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Reviewers: Tony Augarde [Editor], Steve Arloff, Nick Barnard, Pierre Giroux, Don Mather, Glyn Pursglove, George Stacy, Bert Thompson, Sam Webster, Jonathan Woolf

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Red Letter Days

NI 6186



  1. A Face Like Yours
  2. I Should Care
  3. Killer Jane
  4. They Didn't Believe Me
  5. Hannah's Riff*
  6. But Beautiful
  7. Sometime Ago
  8. Hotting It Up
  9. Song For My Mother
  10. So Long Sadness*
  11. That Final Look
Geoff Eales (piano); Roy Babbington (bass); Mark Fletcher (drums) with Jim Mullen (guitar)*
Rec. September 2000, Gateway Studios [65:36]


Geoff Eales recorded this set back in 2000 but its reissue on Nimbus Alliance gives one another chance to enjoy a mixed originals-plus-standards album of considerable breadth. It also alerts the listener to the real pleasures to be found in Eales' back catalogue.

A Face Like Yours is a delightful opener, ebullient and generously proportioned, and with a captivating Jarrett-like (My Back Pages) spirit too. Eales certainly knows the encyclopaedia of pianists and sometimes draws on their influence; Bill Evans perhaps in I Should Care, a sensitively shaped tonally alluring performance with a naughty quotation (Mozart's G minor Symphony) drizzled in for good measure, and some neo-baroque moments as well. Roy Babbington is rock solid in support and Martin Fletcher proves a rich ally.

Killer Jane is a finger snapper whilst Eales, solo, mines ballad depths in They Didn't Believe Me exuding all the while some refined lyricism. Jim Mullen joins the trio for Hannah's Riff which, with its boppish motif, suits the quartet splendidly and leads Eales to espouse some Peterson-like bluesy licks. Mullen is fluency itself and the exchange of trades is exemplary.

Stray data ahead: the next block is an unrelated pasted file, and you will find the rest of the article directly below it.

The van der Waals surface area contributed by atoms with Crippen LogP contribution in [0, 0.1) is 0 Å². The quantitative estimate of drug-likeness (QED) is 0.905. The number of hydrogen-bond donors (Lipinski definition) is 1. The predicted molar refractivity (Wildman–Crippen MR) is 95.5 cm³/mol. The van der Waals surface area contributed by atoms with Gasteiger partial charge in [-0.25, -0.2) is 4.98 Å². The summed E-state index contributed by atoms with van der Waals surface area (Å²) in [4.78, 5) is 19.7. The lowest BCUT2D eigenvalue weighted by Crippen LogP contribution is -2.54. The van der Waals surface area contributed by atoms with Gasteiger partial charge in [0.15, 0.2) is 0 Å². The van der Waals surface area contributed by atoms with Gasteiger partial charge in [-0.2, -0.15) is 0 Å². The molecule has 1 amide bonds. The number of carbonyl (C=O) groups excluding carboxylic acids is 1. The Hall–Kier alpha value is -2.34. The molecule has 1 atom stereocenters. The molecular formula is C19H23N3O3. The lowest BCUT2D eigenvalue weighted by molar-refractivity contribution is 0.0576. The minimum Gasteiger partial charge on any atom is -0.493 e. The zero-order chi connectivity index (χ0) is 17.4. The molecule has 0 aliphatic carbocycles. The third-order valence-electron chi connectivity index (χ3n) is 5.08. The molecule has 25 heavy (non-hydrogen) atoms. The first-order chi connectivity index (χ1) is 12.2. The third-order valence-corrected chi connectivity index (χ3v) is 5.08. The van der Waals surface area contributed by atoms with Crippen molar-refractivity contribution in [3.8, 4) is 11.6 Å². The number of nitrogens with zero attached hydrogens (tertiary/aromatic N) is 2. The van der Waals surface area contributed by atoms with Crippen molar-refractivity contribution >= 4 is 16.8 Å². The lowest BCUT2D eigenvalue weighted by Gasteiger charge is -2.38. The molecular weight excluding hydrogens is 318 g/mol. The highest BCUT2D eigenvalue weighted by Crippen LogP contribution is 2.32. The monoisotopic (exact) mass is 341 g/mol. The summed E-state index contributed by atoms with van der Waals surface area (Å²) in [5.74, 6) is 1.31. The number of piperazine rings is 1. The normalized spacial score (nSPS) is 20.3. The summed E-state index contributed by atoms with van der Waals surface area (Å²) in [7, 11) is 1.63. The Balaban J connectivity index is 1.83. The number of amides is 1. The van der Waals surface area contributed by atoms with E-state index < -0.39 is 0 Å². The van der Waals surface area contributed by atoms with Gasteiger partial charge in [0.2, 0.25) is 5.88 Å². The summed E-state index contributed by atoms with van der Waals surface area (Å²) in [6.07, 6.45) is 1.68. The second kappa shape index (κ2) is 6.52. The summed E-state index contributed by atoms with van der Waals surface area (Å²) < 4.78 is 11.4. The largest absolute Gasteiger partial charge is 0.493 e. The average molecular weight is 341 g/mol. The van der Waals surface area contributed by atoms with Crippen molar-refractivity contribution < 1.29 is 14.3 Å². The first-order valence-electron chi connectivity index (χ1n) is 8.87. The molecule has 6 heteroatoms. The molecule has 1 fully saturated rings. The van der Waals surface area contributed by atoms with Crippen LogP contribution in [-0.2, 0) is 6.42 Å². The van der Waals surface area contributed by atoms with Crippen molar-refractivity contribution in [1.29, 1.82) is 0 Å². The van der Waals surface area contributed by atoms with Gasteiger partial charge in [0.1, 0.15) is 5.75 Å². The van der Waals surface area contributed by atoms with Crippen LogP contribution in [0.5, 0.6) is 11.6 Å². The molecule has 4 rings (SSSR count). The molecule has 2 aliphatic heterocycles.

This should suggest that there is plenty of variety - of nuance, style, repertoire and texture, and not least, of size - in this disc. Eales turns in another solo on But Beautiful revealing deft changes of mood, from powerful chording (rather McCoy Tyner reminiscent in places) to pert bluesy lines. His solo on Hotting It Up has some bluesy vamps as well, rolling lines vaguely reminiscent of Jarrett or Monty Alexander. Song For My Mother is a lovely lied, whilst there is something Debussian about the start to So Long Sadness although it gathers momentum, sprinkling quotations, and Mullen proving resourceful once again. We end with a wistful ballad, That Final Look.

It's a warm welcome back for this stylish, sensitive, exciting and varied disc.

Jonathan Woolf

See also review by Dick Stafford

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